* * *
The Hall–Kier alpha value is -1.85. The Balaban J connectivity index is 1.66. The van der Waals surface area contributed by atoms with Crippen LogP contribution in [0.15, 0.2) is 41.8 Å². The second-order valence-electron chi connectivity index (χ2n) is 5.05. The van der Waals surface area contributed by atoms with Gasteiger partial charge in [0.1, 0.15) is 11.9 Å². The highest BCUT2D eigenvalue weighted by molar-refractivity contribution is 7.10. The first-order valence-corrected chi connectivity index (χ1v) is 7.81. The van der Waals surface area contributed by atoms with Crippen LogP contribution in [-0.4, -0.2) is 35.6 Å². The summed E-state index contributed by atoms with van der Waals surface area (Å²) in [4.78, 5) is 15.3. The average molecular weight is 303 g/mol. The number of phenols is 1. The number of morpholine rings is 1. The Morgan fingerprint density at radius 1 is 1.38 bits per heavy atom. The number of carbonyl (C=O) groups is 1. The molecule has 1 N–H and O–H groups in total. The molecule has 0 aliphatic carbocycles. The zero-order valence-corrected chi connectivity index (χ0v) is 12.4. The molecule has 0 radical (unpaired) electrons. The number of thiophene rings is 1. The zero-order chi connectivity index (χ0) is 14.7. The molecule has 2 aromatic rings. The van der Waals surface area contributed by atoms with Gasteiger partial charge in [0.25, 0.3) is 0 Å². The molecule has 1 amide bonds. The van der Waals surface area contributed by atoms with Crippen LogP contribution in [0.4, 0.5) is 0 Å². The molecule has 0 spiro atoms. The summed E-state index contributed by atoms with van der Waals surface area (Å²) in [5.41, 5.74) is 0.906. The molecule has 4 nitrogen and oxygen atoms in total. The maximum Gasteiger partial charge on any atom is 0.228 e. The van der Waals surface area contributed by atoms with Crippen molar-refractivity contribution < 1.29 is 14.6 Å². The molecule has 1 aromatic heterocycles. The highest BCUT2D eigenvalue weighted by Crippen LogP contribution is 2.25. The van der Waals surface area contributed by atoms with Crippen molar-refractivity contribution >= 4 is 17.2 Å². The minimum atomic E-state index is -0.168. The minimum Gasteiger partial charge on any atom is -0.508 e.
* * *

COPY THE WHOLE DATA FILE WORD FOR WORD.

The Hall–Kier alpha value is -1.85. The Balaban J connectivity index is 1.66. The van der Waals surface area contributed by atoms with Crippen LogP contribution in [0.15, 0.2) is 41.8 Å². The second-order valence-electron chi connectivity index (χ2n) is 5.05. The van der Waals surface area contributed by atoms with Gasteiger partial charge in [0.1, 0.15) is 11.9 Å². The highest BCUT2D eigenvalue weighted by molar-refractivity contribution is 7.10. The first-order valence-corrected chi connectivity index (χ1v) is 7.81. The van der Waals surface area contributed by atoms with Crippen LogP contribution in [-0.4, -0.2) is 35.6 Å². The summed E-state index contributed by atoms with van der Waals surface area (Å²) in [4.78, 5) is 15.3. The average molecular weight is 303 g/mol. The number of phenols is 1. The number of morpholine rings is 1. The Morgan fingerprint density at radius 1 is 1.38 bits per heavy atom. The number of carbonyl (C=O) groups is 1. The molecule has 1 N–H and O–H groups in total. The molecule has 0 aliphatic carbocycles. The zero-order valence-corrected chi connectivity index (χ0v) is 12.4. The molecule has 0 radical (unpaired) electrons. The number of thiophene rings is 1. The zero-order chi connectivity index (χ0) is 14.7. The molecule has 2 aromatic rings. The van der Waals surface area contributed by atoms with Gasteiger partial charge in [0.25, 0.3) is 0 Å². The molecule has 1 amide bonds. The van der Waals surface area contributed by atoms with Crippen LogP contribution in [0.4, 0.5) is 0 Å². The molecule has 0 spiro atoms. The summed E-state index contributed by atoms with van der Waals surface area (Å²) in [5.41, 5.74) is 0.906. The molecule has 4 nitrogen and oxygen atoms in total. The maximum Gasteiger partial charge on any atom is 0.228 e. The van der Waals surface area contributed by atoms with Crippen molar-refractivity contribution < 1.29 is 14.6 Å². The molecule has 1 aromatic heterocycles. The highest BCUT2D eigenvalue weighted by Crippen LogP contribution is 2.25. The van der Waals surface area contributed by atoms with Crippen molar-refractivity contribution >= 4 is 17.2 Å². The minimum atomic E-state index is -0.168. The minimum Gasteiger partial charge on any atom is -0.508 e.